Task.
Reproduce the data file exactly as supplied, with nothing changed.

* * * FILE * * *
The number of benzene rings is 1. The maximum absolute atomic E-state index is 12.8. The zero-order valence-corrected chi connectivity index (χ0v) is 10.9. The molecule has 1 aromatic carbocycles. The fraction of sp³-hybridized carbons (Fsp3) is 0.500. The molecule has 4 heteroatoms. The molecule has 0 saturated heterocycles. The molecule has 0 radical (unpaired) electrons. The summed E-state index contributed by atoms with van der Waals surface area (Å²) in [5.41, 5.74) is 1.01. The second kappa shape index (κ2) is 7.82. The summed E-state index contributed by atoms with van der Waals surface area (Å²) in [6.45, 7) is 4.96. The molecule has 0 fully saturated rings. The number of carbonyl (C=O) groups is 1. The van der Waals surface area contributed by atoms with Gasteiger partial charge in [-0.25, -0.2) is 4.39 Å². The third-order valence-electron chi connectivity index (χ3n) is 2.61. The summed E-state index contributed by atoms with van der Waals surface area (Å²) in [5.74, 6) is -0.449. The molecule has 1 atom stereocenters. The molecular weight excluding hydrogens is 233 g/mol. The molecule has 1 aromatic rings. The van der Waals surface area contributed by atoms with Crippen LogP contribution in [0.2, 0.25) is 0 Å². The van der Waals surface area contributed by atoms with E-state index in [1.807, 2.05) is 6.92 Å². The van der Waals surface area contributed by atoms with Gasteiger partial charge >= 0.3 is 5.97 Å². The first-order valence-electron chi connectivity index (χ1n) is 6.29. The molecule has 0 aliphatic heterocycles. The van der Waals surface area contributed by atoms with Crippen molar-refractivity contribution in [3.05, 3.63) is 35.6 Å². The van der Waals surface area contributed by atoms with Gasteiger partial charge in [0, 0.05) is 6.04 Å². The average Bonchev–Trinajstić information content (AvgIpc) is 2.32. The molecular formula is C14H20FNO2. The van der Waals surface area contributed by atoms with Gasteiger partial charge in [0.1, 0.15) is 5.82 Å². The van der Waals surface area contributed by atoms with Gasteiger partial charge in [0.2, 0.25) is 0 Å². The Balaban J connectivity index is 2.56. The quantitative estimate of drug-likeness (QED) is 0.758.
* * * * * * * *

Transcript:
The number of benzene rings is 1. The maximum absolute atomic E-state index is 12.8. The zero-order valence-corrected chi connectivity index (χ0v) is 10.9. The molecule has 1 aromatic carbocycles. The fraction of sp³-hybridized carbons (Fsp3) is 0.500. The molecule has 4 heteroatoms. The molecule has 0 saturated heterocycles. The molecule has 0 radical (unpaired) electrons. The summed E-state index contributed by atoms with van der Waals surface area (Å²) in [5.41, 5.74) is 1.01. The second kappa shape index (κ2) is 7.82. The summed E-state index contributed by atoms with van der Waals surface area (Å²) in [6.45, 7) is 4.96. The molecule has 0 fully saturated rings. The number of carbonyl (C=O) groups is 1. The van der Waals surface area contributed by atoms with Gasteiger partial charge in [-0.25, -0.2) is 4.39 Å². The third-order valence-electron chi connectivity index (χ3n) is 2.61. The summed E-state index contributed by atoms with van der Waals surface area (Å²) in [5.74, 6) is -0.449. The molecule has 1 atom stereocenters. The molecular weight excluding hydrogens is 233 g/mol. The molecule has 1 aromatic rings. The van der Waals surface area contributed by atoms with Crippen LogP contribution in [0.2, 0.25) is 0 Å². The van der Waals surface area contributed by atoms with E-state index in [1.807, 2.05) is 6.92 Å². The van der Waals surface area contributed by atoms with Gasteiger partial charge >= 0.3 is 5.97 Å². The first-order valence-electron chi connectivity index (χ1n) is 6.29. The molecule has 0 aliphatic heterocycles. The van der Waals surface area contributed by atoms with Crippen molar-refractivity contribution in [3.05, 3.63) is 35.6 Å². The van der Waals surface area contributed by atoms with Gasteiger partial charge in [0, 0.05) is 6.04 Å². The average Bonchev–Trinajstić information content (AvgIpc) is 2.32. The molecular formula is C14H20FNO2. The van der Waals surface area contributed by atoms with Gasteiger partial charge in [0.1, 0.15) is 5.82 Å². The van der Waals surface area contributed by atoms with Gasteiger partial charge in [0.2, 0.25) is 0 Å². The Balaban J connectivity index is 2.56. The quantitative estimate of drug-likeness (QED) is 0.758.